By Jennifer Petkus
By the time Robert Bates joined the 303rd Bombardment Group at Molesworth, England, the chances of surviving 25 combat missions had improved considerably, which might not have been much comfort to the 21-year-old from Hingham, Massachusetts, considering he’d already experienced a crash landing after crossing the Atlantic.
Twenty-five missions was the minimum required before a B-17 crew member could return home to the States and in the early days of the bombing campaign against Germany, it seemed an almost impossible yardstick. Fortunately, the 303rd BG had proved it was possible when Hell’s Angels was the first B-17 in the 8th Air Force to complete 25 missions on May 13, 1943.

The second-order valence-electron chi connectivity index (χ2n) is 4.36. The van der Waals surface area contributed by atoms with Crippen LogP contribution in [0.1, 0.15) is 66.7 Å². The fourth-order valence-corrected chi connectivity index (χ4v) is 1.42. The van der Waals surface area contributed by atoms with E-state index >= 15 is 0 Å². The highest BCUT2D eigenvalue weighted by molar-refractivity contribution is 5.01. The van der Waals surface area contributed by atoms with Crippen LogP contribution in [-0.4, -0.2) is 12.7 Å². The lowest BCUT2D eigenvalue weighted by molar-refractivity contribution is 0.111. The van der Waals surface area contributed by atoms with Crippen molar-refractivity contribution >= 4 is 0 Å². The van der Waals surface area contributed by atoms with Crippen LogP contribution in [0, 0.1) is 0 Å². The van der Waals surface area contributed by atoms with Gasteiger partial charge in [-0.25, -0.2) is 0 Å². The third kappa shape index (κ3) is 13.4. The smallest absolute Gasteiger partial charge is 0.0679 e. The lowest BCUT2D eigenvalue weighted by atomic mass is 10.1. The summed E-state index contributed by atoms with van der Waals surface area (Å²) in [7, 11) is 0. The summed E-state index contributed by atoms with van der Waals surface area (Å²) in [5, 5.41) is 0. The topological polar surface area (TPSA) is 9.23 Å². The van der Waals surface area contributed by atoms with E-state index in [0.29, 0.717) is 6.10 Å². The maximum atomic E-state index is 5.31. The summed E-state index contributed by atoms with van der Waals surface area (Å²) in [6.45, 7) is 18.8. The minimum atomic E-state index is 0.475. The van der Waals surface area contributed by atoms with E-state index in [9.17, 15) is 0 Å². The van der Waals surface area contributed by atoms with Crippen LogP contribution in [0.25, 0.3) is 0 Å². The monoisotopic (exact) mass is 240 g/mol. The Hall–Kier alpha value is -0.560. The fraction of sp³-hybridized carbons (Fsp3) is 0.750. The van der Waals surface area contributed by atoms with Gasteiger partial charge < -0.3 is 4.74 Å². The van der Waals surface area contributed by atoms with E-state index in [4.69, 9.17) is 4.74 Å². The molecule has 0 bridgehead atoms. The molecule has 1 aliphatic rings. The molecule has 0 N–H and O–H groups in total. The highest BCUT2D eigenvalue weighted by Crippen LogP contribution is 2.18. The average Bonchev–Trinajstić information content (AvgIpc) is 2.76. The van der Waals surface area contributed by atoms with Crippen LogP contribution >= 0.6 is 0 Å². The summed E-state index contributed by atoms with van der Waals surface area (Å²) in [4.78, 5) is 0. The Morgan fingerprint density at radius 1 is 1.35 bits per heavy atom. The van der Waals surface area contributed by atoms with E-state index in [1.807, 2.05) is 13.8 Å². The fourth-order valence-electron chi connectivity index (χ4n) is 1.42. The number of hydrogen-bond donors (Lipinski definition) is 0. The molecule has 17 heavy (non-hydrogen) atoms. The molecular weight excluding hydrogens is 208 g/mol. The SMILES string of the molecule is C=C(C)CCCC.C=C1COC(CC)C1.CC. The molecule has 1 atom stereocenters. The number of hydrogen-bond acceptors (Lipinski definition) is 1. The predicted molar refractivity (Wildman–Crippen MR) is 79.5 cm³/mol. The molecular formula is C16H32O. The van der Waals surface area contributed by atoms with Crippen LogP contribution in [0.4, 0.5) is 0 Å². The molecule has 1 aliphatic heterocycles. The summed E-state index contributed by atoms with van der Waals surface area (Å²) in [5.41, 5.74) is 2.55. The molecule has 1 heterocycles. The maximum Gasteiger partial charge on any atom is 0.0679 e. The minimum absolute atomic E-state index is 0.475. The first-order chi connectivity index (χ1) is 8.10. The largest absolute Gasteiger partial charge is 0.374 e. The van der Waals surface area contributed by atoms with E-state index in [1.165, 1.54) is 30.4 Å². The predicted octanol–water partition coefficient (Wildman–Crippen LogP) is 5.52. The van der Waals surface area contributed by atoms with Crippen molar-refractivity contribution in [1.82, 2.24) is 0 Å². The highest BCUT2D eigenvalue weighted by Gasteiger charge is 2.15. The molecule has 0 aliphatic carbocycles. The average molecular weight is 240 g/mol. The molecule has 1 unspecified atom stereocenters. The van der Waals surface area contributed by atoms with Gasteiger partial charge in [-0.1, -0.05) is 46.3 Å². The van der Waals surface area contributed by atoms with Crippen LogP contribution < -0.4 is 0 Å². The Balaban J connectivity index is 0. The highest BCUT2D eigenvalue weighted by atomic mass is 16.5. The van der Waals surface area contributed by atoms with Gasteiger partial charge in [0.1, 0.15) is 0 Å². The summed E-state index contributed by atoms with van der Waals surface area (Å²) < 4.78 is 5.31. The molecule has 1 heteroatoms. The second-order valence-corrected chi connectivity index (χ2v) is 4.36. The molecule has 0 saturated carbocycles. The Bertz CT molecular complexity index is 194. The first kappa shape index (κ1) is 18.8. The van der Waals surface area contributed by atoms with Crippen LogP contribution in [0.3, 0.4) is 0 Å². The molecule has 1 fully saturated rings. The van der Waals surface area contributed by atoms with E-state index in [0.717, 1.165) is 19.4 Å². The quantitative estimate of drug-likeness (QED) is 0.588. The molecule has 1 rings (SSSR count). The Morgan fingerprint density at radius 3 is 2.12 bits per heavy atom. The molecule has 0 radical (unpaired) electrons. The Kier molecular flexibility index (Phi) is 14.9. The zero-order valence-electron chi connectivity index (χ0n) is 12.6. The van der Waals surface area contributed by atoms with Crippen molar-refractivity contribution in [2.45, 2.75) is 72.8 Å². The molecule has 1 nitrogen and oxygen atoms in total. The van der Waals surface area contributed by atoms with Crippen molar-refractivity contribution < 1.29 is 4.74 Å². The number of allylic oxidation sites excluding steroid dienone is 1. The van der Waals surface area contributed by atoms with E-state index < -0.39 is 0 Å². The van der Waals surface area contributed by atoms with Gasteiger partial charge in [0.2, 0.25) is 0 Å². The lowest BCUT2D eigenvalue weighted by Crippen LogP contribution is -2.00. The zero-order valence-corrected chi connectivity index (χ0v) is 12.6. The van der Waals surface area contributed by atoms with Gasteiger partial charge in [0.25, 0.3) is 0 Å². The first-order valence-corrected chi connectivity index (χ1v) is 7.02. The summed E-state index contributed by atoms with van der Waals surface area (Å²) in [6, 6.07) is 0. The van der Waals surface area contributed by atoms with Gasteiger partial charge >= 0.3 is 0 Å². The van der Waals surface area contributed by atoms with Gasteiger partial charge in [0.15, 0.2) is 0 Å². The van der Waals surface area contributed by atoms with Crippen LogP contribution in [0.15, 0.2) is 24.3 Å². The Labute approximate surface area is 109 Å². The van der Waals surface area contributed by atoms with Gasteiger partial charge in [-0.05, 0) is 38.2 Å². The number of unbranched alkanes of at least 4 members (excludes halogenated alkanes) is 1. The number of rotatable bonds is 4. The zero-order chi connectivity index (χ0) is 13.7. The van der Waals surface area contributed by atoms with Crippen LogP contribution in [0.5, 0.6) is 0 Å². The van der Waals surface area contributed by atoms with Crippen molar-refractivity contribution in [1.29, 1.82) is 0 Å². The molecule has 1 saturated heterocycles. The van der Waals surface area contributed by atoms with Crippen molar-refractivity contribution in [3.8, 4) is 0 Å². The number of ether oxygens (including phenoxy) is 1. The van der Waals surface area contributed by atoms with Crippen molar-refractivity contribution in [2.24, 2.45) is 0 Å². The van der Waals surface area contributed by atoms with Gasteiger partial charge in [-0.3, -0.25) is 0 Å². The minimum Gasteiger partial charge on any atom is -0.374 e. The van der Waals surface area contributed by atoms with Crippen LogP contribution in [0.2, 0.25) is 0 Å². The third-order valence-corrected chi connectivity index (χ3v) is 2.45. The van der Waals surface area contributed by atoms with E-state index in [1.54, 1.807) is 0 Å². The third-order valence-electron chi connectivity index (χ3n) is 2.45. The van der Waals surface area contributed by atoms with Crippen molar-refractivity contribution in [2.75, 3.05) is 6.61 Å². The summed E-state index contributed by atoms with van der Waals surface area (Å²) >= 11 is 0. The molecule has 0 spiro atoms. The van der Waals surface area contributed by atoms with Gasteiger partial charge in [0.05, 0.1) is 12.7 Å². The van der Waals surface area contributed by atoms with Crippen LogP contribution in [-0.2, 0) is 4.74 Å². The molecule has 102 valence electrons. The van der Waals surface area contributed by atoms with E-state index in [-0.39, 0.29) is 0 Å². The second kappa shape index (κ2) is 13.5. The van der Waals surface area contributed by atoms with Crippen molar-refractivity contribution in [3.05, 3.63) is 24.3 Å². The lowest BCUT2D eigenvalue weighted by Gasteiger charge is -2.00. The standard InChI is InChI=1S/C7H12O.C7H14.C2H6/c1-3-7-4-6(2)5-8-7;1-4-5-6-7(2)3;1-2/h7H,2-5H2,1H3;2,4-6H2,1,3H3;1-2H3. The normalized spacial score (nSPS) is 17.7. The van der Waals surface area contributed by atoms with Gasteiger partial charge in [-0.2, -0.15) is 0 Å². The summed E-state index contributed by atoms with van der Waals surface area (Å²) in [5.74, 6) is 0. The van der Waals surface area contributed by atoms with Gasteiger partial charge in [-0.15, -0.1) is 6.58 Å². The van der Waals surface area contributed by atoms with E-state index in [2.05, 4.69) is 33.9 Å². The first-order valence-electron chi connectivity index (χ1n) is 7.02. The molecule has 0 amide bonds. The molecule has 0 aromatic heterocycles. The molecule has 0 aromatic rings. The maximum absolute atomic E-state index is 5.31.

There are several competing claims to first, when it comes to heavy bombers of the 8th Air Force. Hot Stuff, a B-24 of the 93rd BG, was the first heavy bomber to complete 25 missions on Feb. 7, 1943. Unfortunately it crashed landed in Iceland when returning to the States for a War Bonds tour. Hell’s Angels was the first B-17 to complete 25 missions on May 17, 1943, and the crew of the Memphis Belle was the first B-17 crew to complete 25 missions (although that crew sometimes flew other planes).
There were several factors that improved my father-in-law’s odds of surviving his tour of duty: strategic daylight bombing had crippled Germany’s aircraft production; skilled German pilots were scarce; long-range fighter interceptors like the P-51 were providing escort all the way to the bombing site; and he flew in the B-17G with its improved forward armament—the chin turret and cheek guns.